- The Washington Times - Wednesday, May 5, 2021

A Metropolitan Police Department officer who was savagely beaten during the riot at the U.S. Capitol slammed federal lawmakers Wednesday for “downplaying” the Jan. 6 attack.

In an open letter to all elected members of the U.S. government, Officer Michael Fanone said he continues to struggle with the emotional anxiety of surviving such a traumatic event. He said the indifference of lawmakers has only added to that trauma.

“I also struggle with that anxiety of hearing those who continue to downplay the events of that day and those who would ignore them altogether with their lack of acknowledgment,” he wrote. “The indifference shown to my colleagues and I is disgraceful.”

Mr. Fanone, a plainclothes officer with the department’s crime suppression team, was among the officers who self-deployed to the Capitol on Jan. 6. While holding the line at the West Terrace Lower Tunnel entrance, he said he was knocked down and dragged into the crowd.

Rioters repeatedly beat him and stole gear from his vests, he said. Mr. Fanone wrote that he heard people changing, “Kill him with his own gun!” and thought he was going to die.



Mr. Fanone said he was rescued by another officer and pulled him back into a hallway. While recovering in a hospital, Mr. Fanone said he suffered a mild heart attack.

“In many ways, I still live my life as if it is January 7, 2021,” he wrote.

So far five people have been criminally charged with assaulting Mr. Fanone, including a New York man who is accused of ripping off the officer’s badge and radio and burying them in his backyard.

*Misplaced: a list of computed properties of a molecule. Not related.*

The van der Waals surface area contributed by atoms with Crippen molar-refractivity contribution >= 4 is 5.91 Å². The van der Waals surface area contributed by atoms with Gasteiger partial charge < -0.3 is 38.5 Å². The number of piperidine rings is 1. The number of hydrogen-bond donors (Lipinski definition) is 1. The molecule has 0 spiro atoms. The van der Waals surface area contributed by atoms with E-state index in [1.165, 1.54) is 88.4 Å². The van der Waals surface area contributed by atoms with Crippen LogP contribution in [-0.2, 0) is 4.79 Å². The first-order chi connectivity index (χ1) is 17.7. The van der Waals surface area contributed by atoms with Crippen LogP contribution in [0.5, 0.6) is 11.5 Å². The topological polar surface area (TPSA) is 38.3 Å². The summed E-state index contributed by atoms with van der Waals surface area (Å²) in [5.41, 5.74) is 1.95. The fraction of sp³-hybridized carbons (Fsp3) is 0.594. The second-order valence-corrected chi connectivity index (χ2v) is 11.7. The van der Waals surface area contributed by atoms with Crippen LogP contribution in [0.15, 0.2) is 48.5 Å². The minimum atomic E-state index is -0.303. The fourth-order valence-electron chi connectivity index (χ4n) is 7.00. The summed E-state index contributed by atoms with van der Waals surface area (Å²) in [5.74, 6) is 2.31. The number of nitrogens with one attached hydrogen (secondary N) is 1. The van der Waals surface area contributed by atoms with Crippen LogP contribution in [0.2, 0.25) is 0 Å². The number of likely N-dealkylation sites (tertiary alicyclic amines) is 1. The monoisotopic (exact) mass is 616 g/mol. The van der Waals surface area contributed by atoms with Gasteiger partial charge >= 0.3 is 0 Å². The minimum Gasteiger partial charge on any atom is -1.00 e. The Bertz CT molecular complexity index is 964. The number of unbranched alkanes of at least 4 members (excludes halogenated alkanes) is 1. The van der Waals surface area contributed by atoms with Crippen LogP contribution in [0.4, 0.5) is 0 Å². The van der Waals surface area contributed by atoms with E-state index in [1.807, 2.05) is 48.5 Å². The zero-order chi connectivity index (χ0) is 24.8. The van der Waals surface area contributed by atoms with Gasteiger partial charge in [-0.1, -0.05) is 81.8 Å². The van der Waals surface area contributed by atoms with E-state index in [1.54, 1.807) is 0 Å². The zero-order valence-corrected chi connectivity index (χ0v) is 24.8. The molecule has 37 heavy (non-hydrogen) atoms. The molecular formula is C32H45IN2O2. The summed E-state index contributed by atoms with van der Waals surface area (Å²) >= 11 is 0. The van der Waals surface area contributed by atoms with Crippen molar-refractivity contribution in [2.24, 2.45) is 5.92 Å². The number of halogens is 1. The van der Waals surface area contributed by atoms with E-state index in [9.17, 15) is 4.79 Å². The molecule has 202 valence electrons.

Mr. Fanone called on officials to recognize the suffering he and other officers suffered during the riot.

“The time to fully recognize these officers’ actions is NOW!,” the letter continued.

While Mr. Fanone’s letter doesn’t name specific politicians, it is clearly directed at Republican allies of former President Trump, some of whom have downplayed some of the violence that occurred on Jan. 6.

A U.S. House resolution honoring U.S. Capitol Police for their efforts to protect members of Congress during the insurrection, passed 412-12 with all dissenting votes coming from Republicans.  

At least 140 police officers were injured during the Capitol riot when supporters of Mr. Trump invaded the building to stop Congress from certifying President Biden’s election victory.

Some officers suffered head and back injuries, while others had their eyes gouged and fingers severed. Video and photographs of the assault show officers beaten, trampled and crushed in doorways.

Some officers were assaulted with fire extinguishers.

U.S. Capitol Police Officer Brian Sicknick died the day after he responded to the attack. The Washington medical examiner concluded he died from suffering two strokes.

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